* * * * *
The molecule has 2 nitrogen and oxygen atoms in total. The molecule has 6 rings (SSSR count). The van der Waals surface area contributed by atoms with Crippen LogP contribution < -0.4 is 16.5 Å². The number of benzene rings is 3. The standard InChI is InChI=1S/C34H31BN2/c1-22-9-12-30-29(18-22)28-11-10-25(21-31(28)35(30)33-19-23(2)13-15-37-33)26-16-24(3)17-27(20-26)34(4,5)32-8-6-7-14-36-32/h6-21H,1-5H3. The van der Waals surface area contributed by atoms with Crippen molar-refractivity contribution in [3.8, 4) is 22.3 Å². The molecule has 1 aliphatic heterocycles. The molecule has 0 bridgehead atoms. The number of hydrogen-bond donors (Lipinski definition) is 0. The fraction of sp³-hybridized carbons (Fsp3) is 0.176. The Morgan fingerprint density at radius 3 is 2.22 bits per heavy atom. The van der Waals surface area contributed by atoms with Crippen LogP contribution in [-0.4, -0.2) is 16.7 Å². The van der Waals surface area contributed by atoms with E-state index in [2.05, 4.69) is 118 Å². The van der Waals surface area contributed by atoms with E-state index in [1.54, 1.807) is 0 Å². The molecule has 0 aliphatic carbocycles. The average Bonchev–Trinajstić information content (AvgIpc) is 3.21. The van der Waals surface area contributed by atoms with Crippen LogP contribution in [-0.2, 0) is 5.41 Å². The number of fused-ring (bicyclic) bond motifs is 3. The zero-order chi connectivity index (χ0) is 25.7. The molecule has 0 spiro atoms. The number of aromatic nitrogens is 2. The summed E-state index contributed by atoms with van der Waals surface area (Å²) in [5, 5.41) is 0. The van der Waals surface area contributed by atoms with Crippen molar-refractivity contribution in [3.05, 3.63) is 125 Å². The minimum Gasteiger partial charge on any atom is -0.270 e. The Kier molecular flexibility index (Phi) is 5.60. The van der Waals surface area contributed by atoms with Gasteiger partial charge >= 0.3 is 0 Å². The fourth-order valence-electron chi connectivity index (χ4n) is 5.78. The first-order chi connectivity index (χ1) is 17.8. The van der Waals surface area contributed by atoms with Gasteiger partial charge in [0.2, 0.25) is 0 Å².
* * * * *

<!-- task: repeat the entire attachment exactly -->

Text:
The molecule has 2 nitrogen and oxygen atoms in total. The molecule has 6 rings (SSSR count). The van der Waals surface area contributed by atoms with Crippen LogP contribution < -0.4 is 16.5 Å². The number of benzene rings is 3. The standard InChI is InChI=1S/C34H31BN2/c1-22-9-12-30-29(18-22)28-11-10-25(21-31(28)35(30)33-19-23(2)13-15-37-33)26-16-24(3)17-27(20-26)34(4,5)32-8-6-7-14-36-32/h6-21H,1-5H3. The van der Waals surface area contributed by atoms with Crippen molar-refractivity contribution in [3.8, 4) is 22.3 Å². The molecule has 1 aliphatic heterocycles. The molecule has 0 bridgehead atoms. The number of hydrogen-bond donors (Lipinski definition) is 0. The fraction of sp³-hybridized carbons (Fsp3) is 0.176. The Morgan fingerprint density at radius 3 is 2.22 bits per heavy atom. The van der Waals surface area contributed by atoms with Crippen LogP contribution in [-0.4, -0.2) is 16.7 Å². The van der Waals surface area contributed by atoms with E-state index in [2.05, 4.69) is 118 Å². The van der Waals surface area contributed by atoms with E-state index in [1.54, 1.807) is 0 Å². The molecule has 0 aliphatic carbocycles. The average Bonchev–Trinajstić information content (AvgIpc) is 3.21. The van der Waals surface area contributed by atoms with Crippen LogP contribution in [-0.2, 0) is 5.41 Å². The number of fused-ring (bicyclic) bond motifs is 3. The zero-order chi connectivity index (χ0) is 25.7. The molecule has 0 spiro atoms. The number of aromatic nitrogens is 2. The summed E-state index contributed by atoms with van der Waals surface area (Å²) in [5, 5.41) is 0. The van der Waals surface area contributed by atoms with Crippen molar-refractivity contribution in [3.05, 3.63) is 125 Å². The minimum Gasteiger partial charge on any atom is -0.270 e. The Kier molecular flexibility index (Phi) is 5.60. The van der Waals surface area contributed by atoms with Gasteiger partial charge >= 0.3 is 0 Å². The fourth-order valence-electron chi connectivity index (χ4n) is 5.78. The first-order chi connectivity index (χ1) is 17.8. The van der Waals surface area contributed by atoms with Gasteiger partial charge in [0.2, 0.25) is 0 Å².